It’s all about controlling light and shadow.
Think of what the world looks like first thing in the morning when you’re awakened by the sunlight streaming in the window and onto your face. Hard to make out any detail until you eyes have adjusted to the brightness, right? How about the amount of detail you can make out in a dark room? Not that much I’m guessing. Our eyes have limitations we’ve learned to deal with in order to see clearly.
It’s the proper blend of light and shadow that optimizes our visual system. Edges are sharp where there is a sudden change from light to dark – we call this edge contrast. Less sudden change and the edges get softer, less distinct. In a world of grey everything seems just slightly out of focus.
The rocks on the right above are the same rocks as on the left, under the same depth of water. The right side looks softer, a little more saturated in this image compared to the left, which is stark, contrasty. It’s just a function of light and shadow, no tricks.
A landscape photographer (or painter) is challenged by contrast. Too little and the scene looks flat, two dimensional. It’s what happens when you photograph scenes at high noon – there are no edge shadows to define the subjects in your image. Too much contrast and the scene looks jagged, harsh. Edge shadows show sudden changes from light to dark as if the subject is on the moon. A pleasing image has enough contrast to give the scene a three-dimensional appearance with sharp edges and perspectives without having abrupt changes from light to dark.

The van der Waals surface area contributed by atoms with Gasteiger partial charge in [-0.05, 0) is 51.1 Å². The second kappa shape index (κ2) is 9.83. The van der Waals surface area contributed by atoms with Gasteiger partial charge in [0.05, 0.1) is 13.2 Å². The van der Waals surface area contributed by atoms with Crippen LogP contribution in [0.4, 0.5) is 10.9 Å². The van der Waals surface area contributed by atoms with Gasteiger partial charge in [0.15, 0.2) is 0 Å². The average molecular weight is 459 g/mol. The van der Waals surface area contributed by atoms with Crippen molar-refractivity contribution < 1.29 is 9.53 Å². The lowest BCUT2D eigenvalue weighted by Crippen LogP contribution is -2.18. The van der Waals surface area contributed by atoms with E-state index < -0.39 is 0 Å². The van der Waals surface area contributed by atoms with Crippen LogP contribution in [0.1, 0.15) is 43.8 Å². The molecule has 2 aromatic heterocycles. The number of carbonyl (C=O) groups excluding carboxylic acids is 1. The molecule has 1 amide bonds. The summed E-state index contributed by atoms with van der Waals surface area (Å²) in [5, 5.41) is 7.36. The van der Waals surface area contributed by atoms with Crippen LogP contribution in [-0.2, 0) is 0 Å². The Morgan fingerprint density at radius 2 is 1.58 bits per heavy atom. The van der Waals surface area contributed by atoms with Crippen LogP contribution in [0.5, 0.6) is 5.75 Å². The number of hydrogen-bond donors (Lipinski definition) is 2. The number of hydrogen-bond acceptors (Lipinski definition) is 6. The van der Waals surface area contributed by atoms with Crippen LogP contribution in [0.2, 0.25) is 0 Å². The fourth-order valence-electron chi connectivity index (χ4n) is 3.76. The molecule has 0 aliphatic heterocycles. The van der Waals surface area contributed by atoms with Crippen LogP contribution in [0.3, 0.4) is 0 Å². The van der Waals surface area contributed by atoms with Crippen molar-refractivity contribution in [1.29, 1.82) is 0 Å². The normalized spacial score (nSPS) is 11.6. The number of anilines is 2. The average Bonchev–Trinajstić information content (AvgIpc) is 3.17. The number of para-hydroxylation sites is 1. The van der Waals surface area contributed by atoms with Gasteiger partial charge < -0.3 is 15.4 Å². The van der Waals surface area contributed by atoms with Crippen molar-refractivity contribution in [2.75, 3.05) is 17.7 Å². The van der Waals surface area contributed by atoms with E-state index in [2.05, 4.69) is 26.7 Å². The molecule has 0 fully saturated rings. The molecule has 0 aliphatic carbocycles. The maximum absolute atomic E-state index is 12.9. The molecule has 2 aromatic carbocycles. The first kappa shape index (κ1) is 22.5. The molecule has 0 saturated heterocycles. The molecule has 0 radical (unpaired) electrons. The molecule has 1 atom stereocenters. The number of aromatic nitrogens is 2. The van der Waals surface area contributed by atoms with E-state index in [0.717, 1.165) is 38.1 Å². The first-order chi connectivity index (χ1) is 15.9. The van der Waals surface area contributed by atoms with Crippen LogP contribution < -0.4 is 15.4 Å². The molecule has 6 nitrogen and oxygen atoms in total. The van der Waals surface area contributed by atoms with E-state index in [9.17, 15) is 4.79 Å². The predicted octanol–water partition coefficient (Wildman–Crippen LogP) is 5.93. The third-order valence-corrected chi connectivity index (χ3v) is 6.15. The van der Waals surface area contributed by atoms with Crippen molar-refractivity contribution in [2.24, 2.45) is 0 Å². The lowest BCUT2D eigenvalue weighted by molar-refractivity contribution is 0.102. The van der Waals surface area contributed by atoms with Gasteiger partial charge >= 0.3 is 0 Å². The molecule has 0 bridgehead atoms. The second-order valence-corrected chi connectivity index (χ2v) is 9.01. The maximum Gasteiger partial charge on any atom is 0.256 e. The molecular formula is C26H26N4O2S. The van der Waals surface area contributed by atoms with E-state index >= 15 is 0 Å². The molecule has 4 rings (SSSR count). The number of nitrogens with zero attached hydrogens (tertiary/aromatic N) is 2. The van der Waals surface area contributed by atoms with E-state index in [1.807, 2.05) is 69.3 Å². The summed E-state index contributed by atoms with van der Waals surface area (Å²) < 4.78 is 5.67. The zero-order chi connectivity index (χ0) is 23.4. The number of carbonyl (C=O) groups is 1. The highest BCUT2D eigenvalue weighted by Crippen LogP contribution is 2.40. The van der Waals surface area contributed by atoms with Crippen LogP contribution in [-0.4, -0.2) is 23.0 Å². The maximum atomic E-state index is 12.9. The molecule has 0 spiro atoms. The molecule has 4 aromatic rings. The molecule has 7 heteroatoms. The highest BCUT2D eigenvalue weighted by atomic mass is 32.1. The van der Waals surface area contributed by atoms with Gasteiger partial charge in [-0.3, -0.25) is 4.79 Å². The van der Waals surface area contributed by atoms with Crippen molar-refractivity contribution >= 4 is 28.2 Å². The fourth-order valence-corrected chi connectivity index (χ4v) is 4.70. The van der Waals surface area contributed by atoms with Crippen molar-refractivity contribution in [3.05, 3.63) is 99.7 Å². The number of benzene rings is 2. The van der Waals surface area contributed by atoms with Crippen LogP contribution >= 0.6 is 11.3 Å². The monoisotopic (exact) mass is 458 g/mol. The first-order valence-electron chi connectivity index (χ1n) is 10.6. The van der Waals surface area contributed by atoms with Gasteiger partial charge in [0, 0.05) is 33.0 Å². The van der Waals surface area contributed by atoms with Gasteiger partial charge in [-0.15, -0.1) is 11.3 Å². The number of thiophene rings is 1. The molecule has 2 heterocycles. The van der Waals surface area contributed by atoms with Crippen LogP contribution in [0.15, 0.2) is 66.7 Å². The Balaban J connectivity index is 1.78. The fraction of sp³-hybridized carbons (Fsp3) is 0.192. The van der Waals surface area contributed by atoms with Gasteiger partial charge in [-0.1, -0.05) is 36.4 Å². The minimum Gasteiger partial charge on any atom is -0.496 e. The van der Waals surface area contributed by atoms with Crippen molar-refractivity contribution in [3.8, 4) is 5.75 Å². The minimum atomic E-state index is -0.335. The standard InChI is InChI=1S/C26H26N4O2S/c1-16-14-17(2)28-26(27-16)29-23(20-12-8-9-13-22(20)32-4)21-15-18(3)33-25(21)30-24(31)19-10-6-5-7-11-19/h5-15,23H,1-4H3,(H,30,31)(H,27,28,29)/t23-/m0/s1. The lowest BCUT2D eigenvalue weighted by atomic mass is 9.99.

The early and late light, the golden hours photographers wax poetically about, essentially are times when the light is enough to start casting shadows that have a gradual change from light to dark. Enough light to define edges but diffused enough to keep the edges from being harsh. Watch how shadows change as the sun comes over the horizon, going from soft to harsh in a matter of minutes. You have to work fast to get the look you want.
See for yourself sometime; check out the same scene from early morning to noon and see how light and shadow change. What time looks best to you? Get out your camera and make some images to confirm you’re seeing what your camera is recording. Seeing the effect of light and shadow is a learned skill, not magic. You just have to look for it.